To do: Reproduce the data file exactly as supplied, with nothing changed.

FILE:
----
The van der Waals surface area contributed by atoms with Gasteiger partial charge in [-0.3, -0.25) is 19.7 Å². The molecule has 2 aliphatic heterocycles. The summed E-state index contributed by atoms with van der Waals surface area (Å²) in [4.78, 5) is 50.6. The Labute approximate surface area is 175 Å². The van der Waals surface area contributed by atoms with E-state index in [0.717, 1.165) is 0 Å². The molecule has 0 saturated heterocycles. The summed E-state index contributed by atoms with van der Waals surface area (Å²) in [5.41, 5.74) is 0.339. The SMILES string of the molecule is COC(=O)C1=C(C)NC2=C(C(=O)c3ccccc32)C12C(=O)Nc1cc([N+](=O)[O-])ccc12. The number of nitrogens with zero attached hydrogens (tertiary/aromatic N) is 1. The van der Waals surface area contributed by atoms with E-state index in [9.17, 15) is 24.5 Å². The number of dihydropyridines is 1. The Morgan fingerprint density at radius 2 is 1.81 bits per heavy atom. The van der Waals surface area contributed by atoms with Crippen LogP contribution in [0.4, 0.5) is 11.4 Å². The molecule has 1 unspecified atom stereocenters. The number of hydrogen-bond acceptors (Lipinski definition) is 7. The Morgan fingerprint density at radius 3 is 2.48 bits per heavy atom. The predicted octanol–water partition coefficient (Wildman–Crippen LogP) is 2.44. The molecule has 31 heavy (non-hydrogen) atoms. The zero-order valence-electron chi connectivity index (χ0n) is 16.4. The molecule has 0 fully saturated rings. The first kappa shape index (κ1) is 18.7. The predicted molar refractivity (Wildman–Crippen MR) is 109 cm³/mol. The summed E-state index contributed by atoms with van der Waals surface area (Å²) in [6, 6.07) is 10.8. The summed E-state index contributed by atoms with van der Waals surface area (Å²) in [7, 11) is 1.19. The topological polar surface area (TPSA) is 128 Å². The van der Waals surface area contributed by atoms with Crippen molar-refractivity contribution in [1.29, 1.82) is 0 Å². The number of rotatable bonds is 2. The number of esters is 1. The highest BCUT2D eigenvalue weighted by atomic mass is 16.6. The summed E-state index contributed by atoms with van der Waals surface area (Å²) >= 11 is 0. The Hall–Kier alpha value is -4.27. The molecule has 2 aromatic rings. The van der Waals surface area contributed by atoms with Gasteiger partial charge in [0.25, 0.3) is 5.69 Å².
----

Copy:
The van der Waals surface area contributed by atoms with Gasteiger partial charge in [-0.3, -0.25) is 19.7 Å². The molecule has 2 aliphatic heterocycles. The summed E-state index contributed by atoms with van der Waals surface area (Å²) in [4.78, 5) is 50.6. The Labute approximate surface area is 175 Å². The van der Waals surface area contributed by atoms with E-state index in [0.717, 1.165) is 0 Å². The molecule has 0 saturated heterocycles. The summed E-state index contributed by atoms with van der Waals surface area (Å²) in [5.41, 5.74) is 0.339. The SMILES string of the molecule is COC(=O)C1=C(C)NC2=C(C(=O)c3ccccc32)C12C(=O)Nc1cc([N+](=O)[O-])ccc12. The number of nitrogens with zero attached hydrogens (tertiary/aromatic N) is 1. The van der Waals surface area contributed by atoms with E-state index in [9.17, 15) is 24.5 Å². The number of dihydropyridines is 1. The Morgan fingerprint density at radius 2 is 1.81 bits per heavy atom. The van der Waals surface area contributed by atoms with Crippen LogP contribution in [0.4, 0.5) is 11.4 Å². The molecule has 1 unspecified atom stereocenters. The number of hydrogen-bond acceptors (Lipinski definition) is 7. The Morgan fingerprint density at radius 3 is 2.48 bits per heavy atom. The predicted octanol–water partition coefficient (Wildman–Crippen LogP) is 2.44. The molecule has 31 heavy (non-hydrogen) atoms. The zero-order valence-electron chi connectivity index (χ0n) is 16.4. The molecule has 0 fully saturated rings. The first kappa shape index (κ1) is 18.7. The predicted molar refractivity (Wildman–Crippen MR) is 109 cm³/mol. The summed E-state index contributed by atoms with van der Waals surface area (Å²) in [6, 6.07) is 10.8. The summed E-state index contributed by atoms with van der Waals surface area (Å²) in [7, 11) is 1.19. The topological polar surface area (TPSA) is 128 Å². The van der Waals surface area contributed by atoms with Crippen molar-refractivity contribution in [1.29, 1.82) is 0 Å². The number of rotatable bonds is 2. The number of esters is 1. The highest BCUT2D eigenvalue weighted by atomic mass is 16.6. The summed E-state index contributed by atoms with van der Waals surface area (Å²) >= 11 is 0. The Hall–Kier alpha value is -4.27. The molecule has 2 aromatic rings. The van der Waals surface area contributed by atoms with Gasteiger partial charge in [0.25, 0.3) is 5.69 Å².